From the very moment I learnt to read, I decided I wanted to be a writer. As a kid, I rode along on my bike, notebook and pen in the front basket, stopping every few minutes to make a note of my big ideas. When we visited my grandparents, I wouldn’t get in the car to go home until I’d written my grandma another story.
Then I grew up, and it seemed like having what everyone called a “real job” was a much more practical idea. I worked in the education industry and eventually mutated that into traveling around the world, living and teaching English in Japan, Slovakia and Germany.
The spare time I was lucky to have as a Business English instructor was soon put to good use: traveling, writing about it, traveling again. Small travel magazines, both online and print, started to publish and pay for my stories. If you’d seen the celebrations for my first sale, you’d have thought I’d won a million in the lottery, not picked up just $40 for a whole day’s work.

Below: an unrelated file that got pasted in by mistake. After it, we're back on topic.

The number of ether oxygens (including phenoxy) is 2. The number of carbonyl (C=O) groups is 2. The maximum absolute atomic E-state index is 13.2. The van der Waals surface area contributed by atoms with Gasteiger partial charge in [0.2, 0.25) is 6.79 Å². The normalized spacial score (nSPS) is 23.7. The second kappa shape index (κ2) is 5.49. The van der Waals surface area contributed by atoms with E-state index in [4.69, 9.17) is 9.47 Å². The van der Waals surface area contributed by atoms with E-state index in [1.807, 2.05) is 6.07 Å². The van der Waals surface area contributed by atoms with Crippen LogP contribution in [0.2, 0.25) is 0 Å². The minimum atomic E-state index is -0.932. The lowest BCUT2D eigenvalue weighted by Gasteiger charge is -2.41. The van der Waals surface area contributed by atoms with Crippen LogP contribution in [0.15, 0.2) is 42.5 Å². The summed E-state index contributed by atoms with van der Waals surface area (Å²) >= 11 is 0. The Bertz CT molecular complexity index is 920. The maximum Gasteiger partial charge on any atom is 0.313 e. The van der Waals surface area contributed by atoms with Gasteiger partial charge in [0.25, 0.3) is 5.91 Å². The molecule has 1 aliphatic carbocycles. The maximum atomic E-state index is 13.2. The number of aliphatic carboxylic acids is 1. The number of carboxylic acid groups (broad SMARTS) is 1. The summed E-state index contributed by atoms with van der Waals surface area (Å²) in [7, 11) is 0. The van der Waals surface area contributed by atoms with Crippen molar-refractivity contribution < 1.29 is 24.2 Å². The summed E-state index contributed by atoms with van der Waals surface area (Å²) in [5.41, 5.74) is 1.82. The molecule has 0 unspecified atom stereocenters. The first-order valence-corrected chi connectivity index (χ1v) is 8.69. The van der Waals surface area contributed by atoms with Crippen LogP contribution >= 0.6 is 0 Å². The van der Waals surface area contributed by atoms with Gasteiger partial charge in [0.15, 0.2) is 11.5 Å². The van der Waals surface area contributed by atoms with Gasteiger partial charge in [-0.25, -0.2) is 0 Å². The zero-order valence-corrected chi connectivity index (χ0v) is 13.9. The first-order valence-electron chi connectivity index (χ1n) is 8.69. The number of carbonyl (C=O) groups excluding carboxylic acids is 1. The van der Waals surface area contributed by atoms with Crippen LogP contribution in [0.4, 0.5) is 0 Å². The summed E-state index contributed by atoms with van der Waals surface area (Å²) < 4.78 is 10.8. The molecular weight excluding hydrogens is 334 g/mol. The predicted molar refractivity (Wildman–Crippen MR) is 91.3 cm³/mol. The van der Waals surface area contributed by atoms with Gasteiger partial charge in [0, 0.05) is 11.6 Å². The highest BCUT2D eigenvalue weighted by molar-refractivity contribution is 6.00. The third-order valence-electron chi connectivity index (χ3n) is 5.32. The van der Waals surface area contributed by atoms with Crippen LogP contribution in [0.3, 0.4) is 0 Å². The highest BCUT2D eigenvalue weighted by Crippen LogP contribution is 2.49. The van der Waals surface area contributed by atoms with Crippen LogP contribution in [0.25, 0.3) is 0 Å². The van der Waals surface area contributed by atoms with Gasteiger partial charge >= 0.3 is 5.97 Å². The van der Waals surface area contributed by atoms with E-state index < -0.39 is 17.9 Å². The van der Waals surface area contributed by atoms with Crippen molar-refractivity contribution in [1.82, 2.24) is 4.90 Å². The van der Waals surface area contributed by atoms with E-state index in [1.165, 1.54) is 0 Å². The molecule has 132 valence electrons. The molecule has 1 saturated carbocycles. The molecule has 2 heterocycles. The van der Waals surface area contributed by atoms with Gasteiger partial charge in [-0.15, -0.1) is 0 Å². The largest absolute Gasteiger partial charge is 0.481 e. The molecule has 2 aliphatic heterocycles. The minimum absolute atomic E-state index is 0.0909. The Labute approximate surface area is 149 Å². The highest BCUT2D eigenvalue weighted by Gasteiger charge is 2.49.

But to be able to trade in some of my teaching hours and spend more time writing, I realized I needed some kind of stable income. And that’s when I learnt I was really born at the right time. The Internet’s providing all kinds of new opportunities for regular writing, and I wanted to get in on the action. I started by publishing my own Not a Ballerina blog, sharing tales of my trips, life overseas and pointing readers to my articles as they were published. With two or three entries weekly, I could prove to prospective employers that I have staying power.
Next, I just had to stay alert for the right opportunities. First, it was my specialist knowledge of Eastern Europe and Russia that landed me a regular gig with my column, and then my worldwide travel experience that has me blogging daily at Jaunted. I’m not highly paid, but the monthly regularity of a check (or a Paypal deposit, as is increasingly the case) is enough to give me both the motivation to keep going and the belief that I really am a writer.
Amanda Kendle is an Australian addicted to traveling. She has lived and worked in Japan, Slovakia and Germany, and spends her free time writing about past trips and planning future ones. Finances for these come from her job as a teacher of English to speakers of other languages, and she worries that she learns more from her students than they do from her. Her articles have been featured in Student Traveler, Hidden Europe, Go World Travel and Inside Out Travel.